In recent years, we often hear news on driverless automobiles, virtual reality (VR) and, how smart city improves the quality of life with information technology.
But what exactly are they in real life?
The new Climate Change and My Smart City Experience Centre recently opened in Zero Carbon Building in Kowloon Bay enables people to experience these new technologies. There are four thematic centers, namely, “Climate Change”, “Smart City and Sustainable Built Environment”, “Smart Living” and “Health and Well-being”.
I am pleased and proud to see that many exhibits are the results of local research and development. They are also evidence of the cooperation among the government, industry, academia and research sectors. Some of them are the results of our Smart City Consortium members.
The opening ceremony at the Zero Carbon Building in early June was crowded. I did not have a chance to experience each exhibit but here are a few examples of brand-new technologies on display:
Diabetic eye screening
It is estimated that there are at least 700,000 diabetics in Hong Kong of whom 40 percent have diabetic eye disease which can eventually lead to blindness. Unfortunately, there are no obvious symptoms at the early stage. Visiona MedTech, an incubatee at the Science Park, has combined intensive learning and artificial intelligence to develop diabetic retinopathy screening technology, so that by taking pictures of the retina and uploading them to the central system, people will be told whether they are likely to have diabetic eyes, and the seriousness. It is fast and convenient, and most importantly, non-invasive. From the long queue for testing on that day, we can conclude that there is a substantial demand for such technology.
Hong Kong patients suffering from stroke are becoming younger. Stroke may lead to impairment on hand activity. The “Hand of Hope” developed by the Polytechnic University and Rehab Robotics was awarded the Honorary Award in the International Exhibition of Inventions in Geneva. By detecting the patient’s own electromyography signals, the “hand” helps the patient train the hand-brain co-ordination so as to “rebuild the connecting nerves”, and wake up other dormant brain cells to take over hand activity functions from the damaged cells. It has been adopted by a number of public hospitals and rehabilitation centers in Hong Kong, and has also been certified by the European Union and exported to more than 20 countries and regions.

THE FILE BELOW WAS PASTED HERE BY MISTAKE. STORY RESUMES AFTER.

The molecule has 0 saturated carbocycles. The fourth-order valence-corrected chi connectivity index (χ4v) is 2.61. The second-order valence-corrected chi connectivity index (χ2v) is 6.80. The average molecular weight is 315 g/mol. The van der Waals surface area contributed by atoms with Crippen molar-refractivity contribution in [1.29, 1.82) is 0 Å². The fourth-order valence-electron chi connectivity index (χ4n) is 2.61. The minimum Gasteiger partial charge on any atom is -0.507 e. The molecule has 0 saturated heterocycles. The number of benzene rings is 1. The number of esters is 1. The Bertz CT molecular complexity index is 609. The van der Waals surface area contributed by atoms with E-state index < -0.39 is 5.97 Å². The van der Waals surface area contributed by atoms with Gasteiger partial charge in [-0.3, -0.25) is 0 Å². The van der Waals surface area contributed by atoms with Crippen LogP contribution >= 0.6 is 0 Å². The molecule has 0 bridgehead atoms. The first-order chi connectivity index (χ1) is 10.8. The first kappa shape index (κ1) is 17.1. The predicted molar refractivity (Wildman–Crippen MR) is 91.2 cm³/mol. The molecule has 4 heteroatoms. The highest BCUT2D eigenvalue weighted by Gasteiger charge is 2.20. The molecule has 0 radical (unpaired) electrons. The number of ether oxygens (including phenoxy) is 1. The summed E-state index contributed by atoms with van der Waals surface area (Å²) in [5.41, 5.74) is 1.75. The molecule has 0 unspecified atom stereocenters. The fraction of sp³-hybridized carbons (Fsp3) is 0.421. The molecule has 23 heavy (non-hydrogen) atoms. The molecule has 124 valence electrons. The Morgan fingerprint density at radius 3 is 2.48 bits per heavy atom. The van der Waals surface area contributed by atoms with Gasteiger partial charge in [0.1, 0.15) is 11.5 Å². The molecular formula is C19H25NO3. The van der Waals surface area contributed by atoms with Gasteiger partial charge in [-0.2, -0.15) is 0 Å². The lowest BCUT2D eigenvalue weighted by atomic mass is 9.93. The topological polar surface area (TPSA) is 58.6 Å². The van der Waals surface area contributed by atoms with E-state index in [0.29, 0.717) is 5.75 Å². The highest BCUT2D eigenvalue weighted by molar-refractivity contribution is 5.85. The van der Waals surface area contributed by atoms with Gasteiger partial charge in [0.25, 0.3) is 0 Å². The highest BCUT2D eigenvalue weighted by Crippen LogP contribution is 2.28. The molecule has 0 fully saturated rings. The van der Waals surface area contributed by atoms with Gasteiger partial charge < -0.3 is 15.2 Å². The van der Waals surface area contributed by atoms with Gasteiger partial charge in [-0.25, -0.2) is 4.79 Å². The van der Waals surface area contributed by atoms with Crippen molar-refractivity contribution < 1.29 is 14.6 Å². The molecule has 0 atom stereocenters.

Another local product is a radio frequency identification (RFID) cane navigation system for the visually impaired. It was awarded the Gold Award in the International Exhibition of Inventions in Geneva last year. This is an invention of the Hong Kong R&D Centre for Logistics and Supply Chain Management Enabling Technologies. An RFID reader is embedded at the tip of the blind cane of the visually impaired. By reading the signals of RFID tags installed inside the tactile paving, it can provide voice instructions to lead the user through a smartphone.
Mobile phone apps
Other exhibits like a mobile phone application which works with a headphone for the hearing impaired and an eight-seater driverless electric vehicle imported from the United States are on display. A Japanese-made mechanical armor, commonly known as “construction site Iron Man” was introduced. Workers can use it to reduce the waist pressure by 15 kg while lifting heavy objects. A VR trainer on construction site safety and a cute robot called Zero Carbon Boy which can interact with visitors are of interest.
There are many exquisite exhibits that I cannot cover here, so it is best for you to experience them in person.
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